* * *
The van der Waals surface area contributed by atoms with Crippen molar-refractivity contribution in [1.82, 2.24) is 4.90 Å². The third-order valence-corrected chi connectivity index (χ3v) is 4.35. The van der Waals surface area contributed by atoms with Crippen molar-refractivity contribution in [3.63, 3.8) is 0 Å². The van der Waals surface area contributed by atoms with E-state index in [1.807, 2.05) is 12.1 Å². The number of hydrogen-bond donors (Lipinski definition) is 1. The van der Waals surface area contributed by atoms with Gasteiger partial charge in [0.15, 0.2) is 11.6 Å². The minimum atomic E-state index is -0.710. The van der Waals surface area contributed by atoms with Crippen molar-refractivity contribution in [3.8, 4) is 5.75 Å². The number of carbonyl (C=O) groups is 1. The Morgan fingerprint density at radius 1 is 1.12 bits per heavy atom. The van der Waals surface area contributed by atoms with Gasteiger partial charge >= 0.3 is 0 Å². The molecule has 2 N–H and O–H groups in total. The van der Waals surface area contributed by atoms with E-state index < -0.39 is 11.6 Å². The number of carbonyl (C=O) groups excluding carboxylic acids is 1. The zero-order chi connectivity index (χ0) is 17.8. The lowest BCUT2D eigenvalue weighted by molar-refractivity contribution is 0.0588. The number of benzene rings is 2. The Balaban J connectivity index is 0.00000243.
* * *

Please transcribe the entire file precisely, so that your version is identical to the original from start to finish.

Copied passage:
The van der Waals surface area contributed by atoms with Crippen molar-refractivity contribution in [1.82, 2.24) is 4.90 Å². The third-order valence-corrected chi connectivity index (χ3v) is 4.35. The van der Waals surface area contributed by atoms with Crippen molar-refractivity contribution in [3.63, 3.8) is 0 Å². The van der Waals surface area contributed by atoms with E-state index in [1.807, 2.05) is 12.1 Å². The number of hydrogen-bond donors (Lipinski definition) is 1. The van der Waals surface area contributed by atoms with Gasteiger partial charge in [0.15, 0.2) is 11.6 Å². The minimum atomic E-state index is -0.710. The van der Waals surface area contributed by atoms with Crippen molar-refractivity contribution in [3.8, 4) is 5.75 Å². The number of carbonyl (C=O) groups is 1. The Morgan fingerprint density at radius 1 is 1.12 bits per heavy atom. The van der Waals surface area contributed by atoms with Gasteiger partial charge >= 0.3 is 0 Å². The molecule has 2 N–H and O–H groups in total. The van der Waals surface area contributed by atoms with E-state index < -0.39 is 11.6 Å². The number of carbonyl (C=O) groups excluding carboxylic acids is 1. The zero-order chi connectivity index (χ0) is 17.8. The lowest BCUT2D eigenvalue weighted by molar-refractivity contribution is 0.0588. The number of benzene rings is 2. The Balaban J connectivity index is 0.00000243.